Madison Keys got ahead of herself in a rollercoaster defeat to Rodina

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At one point, Madison Keys lost nine straight games to the 120th-ranked player in the world, Evgeniya Rodina. (Getty Images)

It seems that Madison Keys and I were on similar wavelengths on Friday.

Watching her go up 5-2 in the first set against 120th-ranked Evgeniya Rodina, I was struck by how easy she was making everything look, and how calm and composed she appeared to be as she walked to the sideline.

My next thought was, “Madison Keys is going to win Wimbledon.”

It wasn’t a crazy thought, or a laughable thought; it was, I believed at the time, a rational thought. Six of the Top 8 seeds in the women’s draw were already out. Someone had to win the tournament, so why shouldn’t it be Keys? We’ve been saying for years that she’s a future Wimbledon champion. Wasn’t this the moment that U.S. tennis fans had been waiting for?

Apparently, and unfortunately for her, Keys was also thinking ahead while she walked to the sideline at 5-2. She wasn’t thinking of winning the tournament necessarily. But she was, she said later, thinking about her potential fourth-round match on Manic Monday, in which her opponent could very well have been Serena Williams. The winner of that match would likely have been favored to win the whole tournament.

WATCH—Match point from Rodina's win over Keys at Wimbledon: 

But none of that will come to pass now, because Keys let that 5-2 lead slip, lost the first set 7-5, and eventually lost the match to the 29-year-old Russian qualifier, 7-5, 5-7, 6-4. To describe this contest as a “roller coaster” hardly does justice to its stupefyingly vertiginous ups and downs. Rodina led 7-5, 4-0, and had three break points to go up 5-0. Keys saved them all and won seven of the next eight games to level the match at one-set all. The same pattern held in the third set. Rodina went up 3-1, and Keys came back for 4-4. But this time it the Russian who closed.

According to Keys, the match was “a case of massive, mishandled nerves.”

She said that after the score unexpectedly tightened up in the first set, she got nervous, and struggled to shake those nerves and regain her concentration. The result, especially coming after her encouraging run to the French Open semifinals last month, has to be one of her most disappointing defeats. Rodina scrapped and scrambled and competed well, and she overcame a leg injury in the third set. But this was a match that was on Keys’ racquet.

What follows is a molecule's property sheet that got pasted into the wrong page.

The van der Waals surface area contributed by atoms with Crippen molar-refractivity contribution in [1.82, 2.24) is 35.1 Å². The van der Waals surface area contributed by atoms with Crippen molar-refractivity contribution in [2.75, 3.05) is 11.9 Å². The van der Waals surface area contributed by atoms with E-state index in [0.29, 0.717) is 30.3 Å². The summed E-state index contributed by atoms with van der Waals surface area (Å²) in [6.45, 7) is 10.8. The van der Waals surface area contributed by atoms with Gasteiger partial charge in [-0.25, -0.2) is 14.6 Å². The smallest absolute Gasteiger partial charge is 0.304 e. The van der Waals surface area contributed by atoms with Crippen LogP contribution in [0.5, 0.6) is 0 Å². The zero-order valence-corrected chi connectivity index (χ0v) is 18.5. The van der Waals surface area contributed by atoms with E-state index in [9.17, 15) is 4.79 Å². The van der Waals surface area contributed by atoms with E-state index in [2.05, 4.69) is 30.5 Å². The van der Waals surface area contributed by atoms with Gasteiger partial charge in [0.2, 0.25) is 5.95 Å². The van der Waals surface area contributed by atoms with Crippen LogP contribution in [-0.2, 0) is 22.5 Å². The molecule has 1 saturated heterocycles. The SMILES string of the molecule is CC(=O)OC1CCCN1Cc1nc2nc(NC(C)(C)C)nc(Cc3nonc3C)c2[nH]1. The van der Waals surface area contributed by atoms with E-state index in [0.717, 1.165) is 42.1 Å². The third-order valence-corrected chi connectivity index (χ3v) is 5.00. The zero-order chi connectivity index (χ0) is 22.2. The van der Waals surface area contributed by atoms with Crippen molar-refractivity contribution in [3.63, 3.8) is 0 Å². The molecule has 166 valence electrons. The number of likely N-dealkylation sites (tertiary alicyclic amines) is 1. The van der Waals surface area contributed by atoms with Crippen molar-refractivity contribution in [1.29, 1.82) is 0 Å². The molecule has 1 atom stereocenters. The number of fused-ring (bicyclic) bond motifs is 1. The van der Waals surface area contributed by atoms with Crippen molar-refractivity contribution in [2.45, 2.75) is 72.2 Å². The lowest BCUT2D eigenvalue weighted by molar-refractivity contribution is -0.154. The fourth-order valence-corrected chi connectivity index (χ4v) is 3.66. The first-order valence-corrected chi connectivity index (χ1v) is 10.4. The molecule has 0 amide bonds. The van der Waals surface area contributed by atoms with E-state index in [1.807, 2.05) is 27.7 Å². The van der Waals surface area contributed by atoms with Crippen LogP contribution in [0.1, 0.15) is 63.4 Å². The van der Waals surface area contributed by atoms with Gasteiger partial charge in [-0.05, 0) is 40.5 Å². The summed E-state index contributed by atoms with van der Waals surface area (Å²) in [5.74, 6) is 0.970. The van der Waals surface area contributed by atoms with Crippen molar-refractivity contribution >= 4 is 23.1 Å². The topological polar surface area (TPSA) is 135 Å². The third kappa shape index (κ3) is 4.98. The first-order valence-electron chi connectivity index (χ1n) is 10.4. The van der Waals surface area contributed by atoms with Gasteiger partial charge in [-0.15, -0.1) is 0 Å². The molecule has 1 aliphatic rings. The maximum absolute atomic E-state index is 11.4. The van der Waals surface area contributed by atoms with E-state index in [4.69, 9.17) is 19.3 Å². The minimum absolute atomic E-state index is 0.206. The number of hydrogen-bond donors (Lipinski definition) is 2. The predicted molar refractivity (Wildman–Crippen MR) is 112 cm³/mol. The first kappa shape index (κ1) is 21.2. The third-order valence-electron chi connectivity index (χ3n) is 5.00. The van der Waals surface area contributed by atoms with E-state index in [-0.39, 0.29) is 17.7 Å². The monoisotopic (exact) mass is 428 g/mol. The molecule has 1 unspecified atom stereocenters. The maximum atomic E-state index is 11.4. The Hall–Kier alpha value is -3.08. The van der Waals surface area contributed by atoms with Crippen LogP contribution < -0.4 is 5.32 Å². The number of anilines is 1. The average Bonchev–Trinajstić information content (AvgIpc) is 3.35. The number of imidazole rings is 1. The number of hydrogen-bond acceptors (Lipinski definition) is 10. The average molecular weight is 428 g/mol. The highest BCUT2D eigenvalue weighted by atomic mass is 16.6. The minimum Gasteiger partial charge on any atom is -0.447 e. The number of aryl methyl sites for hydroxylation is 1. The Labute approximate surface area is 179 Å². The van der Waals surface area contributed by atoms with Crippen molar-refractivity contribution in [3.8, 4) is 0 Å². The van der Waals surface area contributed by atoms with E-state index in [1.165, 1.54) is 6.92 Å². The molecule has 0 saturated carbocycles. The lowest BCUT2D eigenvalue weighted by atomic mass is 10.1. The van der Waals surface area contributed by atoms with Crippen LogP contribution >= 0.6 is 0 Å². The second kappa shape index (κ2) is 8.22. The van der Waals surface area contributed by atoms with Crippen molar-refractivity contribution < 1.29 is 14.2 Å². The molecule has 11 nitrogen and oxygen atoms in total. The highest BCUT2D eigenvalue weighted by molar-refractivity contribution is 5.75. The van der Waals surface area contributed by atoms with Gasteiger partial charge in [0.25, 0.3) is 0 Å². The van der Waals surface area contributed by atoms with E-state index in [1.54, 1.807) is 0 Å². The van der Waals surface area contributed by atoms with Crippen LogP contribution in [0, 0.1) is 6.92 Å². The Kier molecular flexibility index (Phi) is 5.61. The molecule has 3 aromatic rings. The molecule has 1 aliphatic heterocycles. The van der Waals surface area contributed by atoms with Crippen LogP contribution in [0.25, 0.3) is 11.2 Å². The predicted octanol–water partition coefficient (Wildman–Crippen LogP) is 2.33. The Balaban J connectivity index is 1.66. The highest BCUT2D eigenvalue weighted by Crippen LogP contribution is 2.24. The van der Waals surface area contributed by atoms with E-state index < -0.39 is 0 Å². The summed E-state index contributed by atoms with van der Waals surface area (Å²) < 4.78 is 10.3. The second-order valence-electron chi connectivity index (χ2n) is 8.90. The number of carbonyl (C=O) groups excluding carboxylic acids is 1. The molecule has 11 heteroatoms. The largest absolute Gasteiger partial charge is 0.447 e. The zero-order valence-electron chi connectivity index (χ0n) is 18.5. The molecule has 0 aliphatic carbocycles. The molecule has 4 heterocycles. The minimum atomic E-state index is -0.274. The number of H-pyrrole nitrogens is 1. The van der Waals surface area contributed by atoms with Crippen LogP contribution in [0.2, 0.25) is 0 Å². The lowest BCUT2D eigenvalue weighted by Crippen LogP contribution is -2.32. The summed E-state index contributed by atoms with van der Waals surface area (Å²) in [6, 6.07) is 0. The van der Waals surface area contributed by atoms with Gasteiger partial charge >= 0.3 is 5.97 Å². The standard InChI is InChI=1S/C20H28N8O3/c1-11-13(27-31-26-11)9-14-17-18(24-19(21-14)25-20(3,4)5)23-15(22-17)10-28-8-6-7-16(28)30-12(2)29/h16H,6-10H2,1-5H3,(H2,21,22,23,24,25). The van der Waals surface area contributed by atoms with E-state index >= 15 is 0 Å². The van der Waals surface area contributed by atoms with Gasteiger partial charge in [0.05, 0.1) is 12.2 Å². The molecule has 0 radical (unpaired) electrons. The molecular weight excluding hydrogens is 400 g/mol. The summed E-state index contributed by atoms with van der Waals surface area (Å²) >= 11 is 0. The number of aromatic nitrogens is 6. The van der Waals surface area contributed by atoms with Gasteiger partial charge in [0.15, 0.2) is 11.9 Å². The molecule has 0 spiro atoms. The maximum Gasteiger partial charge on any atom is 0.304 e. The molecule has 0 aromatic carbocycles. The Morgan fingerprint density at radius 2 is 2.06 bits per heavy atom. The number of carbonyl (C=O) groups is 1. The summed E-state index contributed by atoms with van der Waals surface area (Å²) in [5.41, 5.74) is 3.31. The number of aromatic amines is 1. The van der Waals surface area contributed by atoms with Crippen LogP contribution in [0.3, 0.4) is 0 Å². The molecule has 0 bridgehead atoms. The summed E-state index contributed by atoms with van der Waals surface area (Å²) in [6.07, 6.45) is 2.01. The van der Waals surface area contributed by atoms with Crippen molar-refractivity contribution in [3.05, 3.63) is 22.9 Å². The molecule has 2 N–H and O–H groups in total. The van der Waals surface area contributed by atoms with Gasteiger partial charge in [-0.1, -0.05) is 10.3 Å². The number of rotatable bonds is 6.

Why did she lose it? People in tennis talk a lot about how she’s sure to win a major someday; that no one can match her power when she’s on. So what’s holding her back? Everyone, it seems, has a different answer.

Keys said before the tounament that, rather than going for everything on every shot, she needs to be intelligently aggressive. She and Aussie coach David Taylor have been working on making sure that she’s committed to every stroke and using one of her strengths, her racquet-head acceleration, to her advantage. That makes sense: It’s one of the strange facts of the sport that a fast racquet doesn’t just give you pace, it gives you safety, too.

After her loss today, Keys said that she also needs to have a psychological Plan B for those moments when she gets nervous and loses concentration. She needs to learn to find her game again on the fly.

In the commentary booth, Rennae Stubbs pointed to Keys’ return miss on match point—she went for a big forehand on a cream-puff serve and drilled it into the net—as an example of not playing the score correctly. Rodina was bound to be nervous trying to close it out, so in that situation you want to make her play at least one ground stroke. Instead, Keys tried to pummel the ball past her.

Maybe it’s a question of how to address Keys’ fundamental issue: her inconsistency. If a rally lasts 10 shots or more, she’ll usually be the player who commits an error. So do you try to make her steadier, or do you encourage her to end points as quickly as she can, because she’s never going to be someone who wins by grinding them out?

Keys was born with superpowers in her right arm. She has gradually learned to harness them; it’s easy to forget on disappointing days like this that she’s reached the semis of three of the majors, and the final of the US Open. It’s also easy to forget that this woman we’ve been watching since she was 14 is still just 23 years old. She’ll still have her superpowers, and there will plenty of Grand Slams to try to win.

Chalk up today as another lesson learned: don’t get ahead of yourself. It won’t be the last one Keys has to learn.

Strokes of Genius is a world-class documentary capturing the historic 13-year rivalry between tennis icons Roger Federer and Rafael Nadal. It is timed for release as the anticipation crests with Roger as returning champion, 10 years after their famed 2008 Wimbledon championship – an epic match so close and so reflective of their competitive balance that, in the end, the true winner was the sport itself.


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